Discovery provides potential clues for Lewy body and frontotemporal dementias.
In a collaborative effort between the National Institutes of Health’s National Institute of Neurological Disorders and Stroke (NINDS) and National Institute on Aging (NIA), scientists have discovered new genetic risk factors for non-Alzheimer’s dementia types, Lewy body dementia (LBD) and frontotemporal dementia (FTD). Published in Cell Genomics, the research team identified large-scale DNA changes, known as structural variants, by analyzing thousands of DNA samples using cutting-edge computer algorithms and machine learning. The study revealed a previously unknown variant in the TCPN1 gene associated with a higher risk for developing LBD, while also confirming well-established risk factors for FTD in the C9orf72 and MAPT genes. The researchers have made the analysis code and raw data available to the scientific community, along with an interactive app for further study.
Scientists at the National Institutes of Health have identified new genetic risk factors for two types of non-Alzheimer’s dementia. These findings were published in Cell Genomics and detail how researchers identified large-scale DNA changes, known as structural variants, by analyzing thousands of DNA samples. The team discovered several structural variants that could be risk factors Lewy body dementia (LBD) and frontotemporal dementia (FTD). The project was a collaborative effort between scientists at the National Institute of Neurological Disorders and Stroke (NINDS) and the National Institute on Aging (NIA) at NIH.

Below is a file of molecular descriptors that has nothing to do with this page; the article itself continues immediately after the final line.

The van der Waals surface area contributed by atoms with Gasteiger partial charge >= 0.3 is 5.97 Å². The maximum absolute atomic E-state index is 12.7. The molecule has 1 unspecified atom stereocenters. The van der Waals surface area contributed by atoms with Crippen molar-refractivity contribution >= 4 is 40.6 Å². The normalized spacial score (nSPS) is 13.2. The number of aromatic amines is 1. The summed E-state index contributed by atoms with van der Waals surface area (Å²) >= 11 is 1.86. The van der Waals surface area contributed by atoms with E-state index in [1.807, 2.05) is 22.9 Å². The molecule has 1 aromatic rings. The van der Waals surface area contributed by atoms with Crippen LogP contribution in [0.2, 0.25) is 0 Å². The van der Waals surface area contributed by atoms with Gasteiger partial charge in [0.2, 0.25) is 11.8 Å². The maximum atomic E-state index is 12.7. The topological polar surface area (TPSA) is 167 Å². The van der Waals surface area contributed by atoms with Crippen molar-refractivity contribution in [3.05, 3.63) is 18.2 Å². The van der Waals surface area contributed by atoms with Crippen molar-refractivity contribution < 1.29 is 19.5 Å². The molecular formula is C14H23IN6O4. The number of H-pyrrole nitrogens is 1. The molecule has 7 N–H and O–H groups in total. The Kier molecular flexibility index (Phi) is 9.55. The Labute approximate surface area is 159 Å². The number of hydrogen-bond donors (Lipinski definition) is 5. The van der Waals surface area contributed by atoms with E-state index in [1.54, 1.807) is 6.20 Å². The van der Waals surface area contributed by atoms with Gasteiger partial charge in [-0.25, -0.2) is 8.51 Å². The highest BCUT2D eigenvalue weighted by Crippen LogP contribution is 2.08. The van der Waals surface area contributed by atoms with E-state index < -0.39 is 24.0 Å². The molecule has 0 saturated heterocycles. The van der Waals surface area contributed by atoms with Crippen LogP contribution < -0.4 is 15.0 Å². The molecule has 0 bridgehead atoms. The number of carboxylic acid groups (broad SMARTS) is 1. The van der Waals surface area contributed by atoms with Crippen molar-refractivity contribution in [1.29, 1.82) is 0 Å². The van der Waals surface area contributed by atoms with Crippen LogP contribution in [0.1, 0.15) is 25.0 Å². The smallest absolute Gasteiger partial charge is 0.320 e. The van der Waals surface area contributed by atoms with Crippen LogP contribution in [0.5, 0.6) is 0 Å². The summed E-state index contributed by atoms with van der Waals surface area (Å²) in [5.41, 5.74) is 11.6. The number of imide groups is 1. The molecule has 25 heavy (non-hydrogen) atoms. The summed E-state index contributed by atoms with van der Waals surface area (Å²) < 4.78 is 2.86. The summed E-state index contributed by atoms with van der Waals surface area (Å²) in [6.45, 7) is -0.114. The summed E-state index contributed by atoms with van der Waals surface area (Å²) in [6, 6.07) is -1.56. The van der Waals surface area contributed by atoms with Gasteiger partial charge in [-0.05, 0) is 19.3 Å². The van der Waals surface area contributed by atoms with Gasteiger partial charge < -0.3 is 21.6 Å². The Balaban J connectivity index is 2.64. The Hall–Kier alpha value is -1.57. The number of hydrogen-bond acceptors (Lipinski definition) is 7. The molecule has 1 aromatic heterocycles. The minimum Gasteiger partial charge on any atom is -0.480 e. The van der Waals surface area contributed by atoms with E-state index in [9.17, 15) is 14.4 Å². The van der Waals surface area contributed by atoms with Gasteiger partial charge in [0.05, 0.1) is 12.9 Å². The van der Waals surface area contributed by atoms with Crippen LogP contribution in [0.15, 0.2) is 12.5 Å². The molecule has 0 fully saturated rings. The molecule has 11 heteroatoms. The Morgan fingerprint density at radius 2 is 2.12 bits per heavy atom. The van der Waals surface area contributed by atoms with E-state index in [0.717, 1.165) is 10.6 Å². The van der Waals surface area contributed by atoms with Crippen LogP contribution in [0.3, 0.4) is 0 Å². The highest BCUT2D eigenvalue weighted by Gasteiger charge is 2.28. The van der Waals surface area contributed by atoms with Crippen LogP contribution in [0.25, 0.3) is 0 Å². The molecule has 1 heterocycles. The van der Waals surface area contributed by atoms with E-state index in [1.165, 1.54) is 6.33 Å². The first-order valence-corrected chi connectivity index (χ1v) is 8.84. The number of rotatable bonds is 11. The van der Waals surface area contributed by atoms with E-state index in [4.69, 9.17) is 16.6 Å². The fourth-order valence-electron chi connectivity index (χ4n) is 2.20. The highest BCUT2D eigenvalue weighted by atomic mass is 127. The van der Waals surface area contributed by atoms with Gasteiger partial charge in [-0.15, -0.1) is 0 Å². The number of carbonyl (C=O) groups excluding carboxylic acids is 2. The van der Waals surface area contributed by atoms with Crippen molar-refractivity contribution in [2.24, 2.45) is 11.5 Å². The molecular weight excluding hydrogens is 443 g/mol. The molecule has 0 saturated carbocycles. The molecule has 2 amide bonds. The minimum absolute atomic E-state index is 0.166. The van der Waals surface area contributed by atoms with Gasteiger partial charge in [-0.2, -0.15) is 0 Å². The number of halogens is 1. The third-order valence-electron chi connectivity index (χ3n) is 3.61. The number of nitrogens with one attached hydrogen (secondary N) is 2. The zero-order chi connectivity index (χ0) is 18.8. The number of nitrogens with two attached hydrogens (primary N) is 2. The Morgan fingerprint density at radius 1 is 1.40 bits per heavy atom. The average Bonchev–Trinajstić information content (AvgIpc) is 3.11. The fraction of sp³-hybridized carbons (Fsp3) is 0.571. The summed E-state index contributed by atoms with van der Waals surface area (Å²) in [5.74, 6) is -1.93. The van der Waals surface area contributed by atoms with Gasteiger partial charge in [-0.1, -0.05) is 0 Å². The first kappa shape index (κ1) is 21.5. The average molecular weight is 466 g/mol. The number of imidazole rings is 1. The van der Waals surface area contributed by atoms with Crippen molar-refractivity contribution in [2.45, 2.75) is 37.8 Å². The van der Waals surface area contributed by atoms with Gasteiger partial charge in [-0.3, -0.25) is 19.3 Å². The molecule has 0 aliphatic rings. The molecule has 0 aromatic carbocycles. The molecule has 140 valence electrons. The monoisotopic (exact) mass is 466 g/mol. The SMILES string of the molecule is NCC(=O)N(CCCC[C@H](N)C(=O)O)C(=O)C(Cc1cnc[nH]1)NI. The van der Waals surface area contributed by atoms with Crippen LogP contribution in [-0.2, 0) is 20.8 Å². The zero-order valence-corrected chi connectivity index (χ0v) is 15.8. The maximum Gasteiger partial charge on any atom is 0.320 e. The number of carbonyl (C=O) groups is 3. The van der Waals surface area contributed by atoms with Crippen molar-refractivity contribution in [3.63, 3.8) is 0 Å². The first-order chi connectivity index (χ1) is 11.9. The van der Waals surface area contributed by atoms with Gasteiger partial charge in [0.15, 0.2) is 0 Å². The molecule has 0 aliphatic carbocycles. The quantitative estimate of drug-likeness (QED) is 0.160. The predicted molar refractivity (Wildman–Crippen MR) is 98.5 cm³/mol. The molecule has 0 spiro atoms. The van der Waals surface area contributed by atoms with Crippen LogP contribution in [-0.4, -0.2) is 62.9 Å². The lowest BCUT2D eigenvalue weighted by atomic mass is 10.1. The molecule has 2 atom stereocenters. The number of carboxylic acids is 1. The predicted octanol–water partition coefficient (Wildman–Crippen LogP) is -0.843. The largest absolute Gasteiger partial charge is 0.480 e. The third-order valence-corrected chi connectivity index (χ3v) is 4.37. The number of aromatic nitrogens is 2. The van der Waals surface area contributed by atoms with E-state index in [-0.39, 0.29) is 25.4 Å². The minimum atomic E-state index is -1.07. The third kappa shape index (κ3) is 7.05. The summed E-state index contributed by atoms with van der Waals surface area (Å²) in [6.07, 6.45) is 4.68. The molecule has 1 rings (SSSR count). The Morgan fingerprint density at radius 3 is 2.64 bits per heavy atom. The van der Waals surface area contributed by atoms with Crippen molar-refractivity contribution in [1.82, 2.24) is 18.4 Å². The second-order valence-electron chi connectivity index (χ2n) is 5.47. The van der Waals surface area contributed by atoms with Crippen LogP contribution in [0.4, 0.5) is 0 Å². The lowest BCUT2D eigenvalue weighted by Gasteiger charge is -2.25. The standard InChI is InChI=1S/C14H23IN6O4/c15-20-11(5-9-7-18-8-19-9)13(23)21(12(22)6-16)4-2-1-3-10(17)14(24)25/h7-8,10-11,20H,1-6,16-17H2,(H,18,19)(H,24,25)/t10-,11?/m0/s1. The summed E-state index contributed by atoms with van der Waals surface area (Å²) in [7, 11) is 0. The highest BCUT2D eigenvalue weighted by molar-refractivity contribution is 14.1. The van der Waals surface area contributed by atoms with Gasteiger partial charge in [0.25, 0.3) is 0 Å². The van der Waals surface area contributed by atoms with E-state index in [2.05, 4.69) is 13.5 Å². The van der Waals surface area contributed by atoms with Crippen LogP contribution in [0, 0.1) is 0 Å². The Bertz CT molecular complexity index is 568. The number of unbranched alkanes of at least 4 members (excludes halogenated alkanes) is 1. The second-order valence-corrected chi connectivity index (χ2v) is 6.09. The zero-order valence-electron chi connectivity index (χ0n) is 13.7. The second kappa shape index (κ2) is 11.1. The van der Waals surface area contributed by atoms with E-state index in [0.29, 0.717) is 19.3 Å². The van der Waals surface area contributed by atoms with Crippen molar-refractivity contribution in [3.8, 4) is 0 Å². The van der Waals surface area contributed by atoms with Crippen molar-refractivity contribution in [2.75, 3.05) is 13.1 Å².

Structural variants have been implicated in a variety of neurological disorders. Unlike more commonly studied mutations, which often affect one or a few DNA building blocks called nucleotides, structural variants represent at least 50 but often hundreds, or even thousands, of nucleotides at once, making them more challenging to study.
“If you imagine that our entire genetic code is a book, a structural variant would be a paragraph, page, or even an entire chapter that has been removed, duplicated, or inserted in the wrong place,” said Sonja W. Scholz, M.D., Ph.D., investigator in the neurogenetics branch of NINDS and senior author of this study.
By combining cutting-edge computer algorithms capable of mapping structural variations across the whole genome with machine learning, the research team analyzed whole-genome data from thousands of patient samples and several thousand unaffected controls.
A previously unknown variant in the gene TCPN1 was found in samples from patients with LBD, a disease, that like Parkinson’s disease, is associated with abnormal deposits of the protein alpha-synuclein in the brain. This variant, in which more than 300 nucleotides are deleted from the gene, is associated with a higher risk for developing LBD. While this finding is new for LBD, TCPN1 is a known risk factor for Alzheimer’s disease, which could mean that this structural variant plays a role in the broader dementia population.